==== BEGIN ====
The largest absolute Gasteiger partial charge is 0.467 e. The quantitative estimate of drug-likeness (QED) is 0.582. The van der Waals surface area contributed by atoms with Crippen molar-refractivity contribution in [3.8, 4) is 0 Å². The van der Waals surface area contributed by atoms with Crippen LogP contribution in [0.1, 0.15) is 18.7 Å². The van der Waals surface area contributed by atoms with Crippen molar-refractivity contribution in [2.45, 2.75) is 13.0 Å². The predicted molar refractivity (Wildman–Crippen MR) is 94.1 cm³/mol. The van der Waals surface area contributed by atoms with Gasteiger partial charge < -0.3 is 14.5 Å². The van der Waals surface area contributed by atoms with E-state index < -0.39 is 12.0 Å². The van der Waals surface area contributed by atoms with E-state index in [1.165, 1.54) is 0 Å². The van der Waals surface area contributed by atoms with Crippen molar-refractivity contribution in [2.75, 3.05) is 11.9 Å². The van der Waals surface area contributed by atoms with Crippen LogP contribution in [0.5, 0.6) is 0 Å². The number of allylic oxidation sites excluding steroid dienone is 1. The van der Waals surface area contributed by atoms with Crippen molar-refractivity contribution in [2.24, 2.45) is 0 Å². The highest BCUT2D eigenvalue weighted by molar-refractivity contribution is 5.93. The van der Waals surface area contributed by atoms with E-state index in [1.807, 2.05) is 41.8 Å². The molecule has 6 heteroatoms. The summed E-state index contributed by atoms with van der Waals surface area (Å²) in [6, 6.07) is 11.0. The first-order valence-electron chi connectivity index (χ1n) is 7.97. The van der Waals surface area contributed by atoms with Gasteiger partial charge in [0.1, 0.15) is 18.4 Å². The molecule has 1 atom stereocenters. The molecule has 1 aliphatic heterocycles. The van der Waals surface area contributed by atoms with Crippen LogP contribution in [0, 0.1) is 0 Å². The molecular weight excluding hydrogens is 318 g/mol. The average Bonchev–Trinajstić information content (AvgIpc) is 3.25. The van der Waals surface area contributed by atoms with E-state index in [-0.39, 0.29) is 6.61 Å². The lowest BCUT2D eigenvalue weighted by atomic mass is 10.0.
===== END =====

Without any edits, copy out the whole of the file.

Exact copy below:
The largest absolute Gasteiger partial charge is 0.467 e. The quantitative estimate of drug-likeness (QED) is 0.582. The van der Waals surface area contributed by atoms with Crippen molar-refractivity contribution in [3.8, 4) is 0 Å². The van der Waals surface area contributed by atoms with Crippen LogP contribution in [0.1, 0.15) is 18.7 Å². The van der Waals surface area contributed by atoms with Crippen molar-refractivity contribution in [2.45, 2.75) is 13.0 Å². The predicted molar refractivity (Wildman–Crippen MR) is 94.1 cm³/mol. The van der Waals surface area contributed by atoms with Gasteiger partial charge < -0.3 is 14.5 Å². The van der Waals surface area contributed by atoms with E-state index < -0.39 is 12.0 Å². The van der Waals surface area contributed by atoms with E-state index in [1.165, 1.54) is 0 Å². The van der Waals surface area contributed by atoms with Crippen molar-refractivity contribution in [2.75, 3.05) is 11.9 Å². The van der Waals surface area contributed by atoms with Crippen LogP contribution in [0.5, 0.6) is 0 Å². The number of allylic oxidation sites excluding steroid dienone is 1. The van der Waals surface area contributed by atoms with Crippen molar-refractivity contribution in [2.24, 2.45) is 0 Å². The highest BCUT2D eigenvalue weighted by molar-refractivity contribution is 5.93. The van der Waals surface area contributed by atoms with E-state index in [1.807, 2.05) is 41.8 Å². The molecule has 6 heteroatoms. The summed E-state index contributed by atoms with van der Waals surface area (Å²) in [6, 6.07) is 11.0. The first-order valence-electron chi connectivity index (χ1n) is 7.97. The van der Waals surface area contributed by atoms with Gasteiger partial charge in [0.1, 0.15) is 18.4 Å². The molecule has 1 atom stereocenters. The molecule has 1 aliphatic heterocycles. The van der Waals surface area contributed by atoms with Crippen LogP contribution in [0, 0.1) is 0 Å². The molecular weight excluding hydrogens is 318 g/mol. The average Bonchev–Trinajstić information content (AvgIpc) is 3.25. The van der Waals surface area contributed by atoms with E-state index in [-0.39, 0.29) is 6.61 Å². The lowest BCUT2D eigenvalue weighted by atomic mass is 10.0.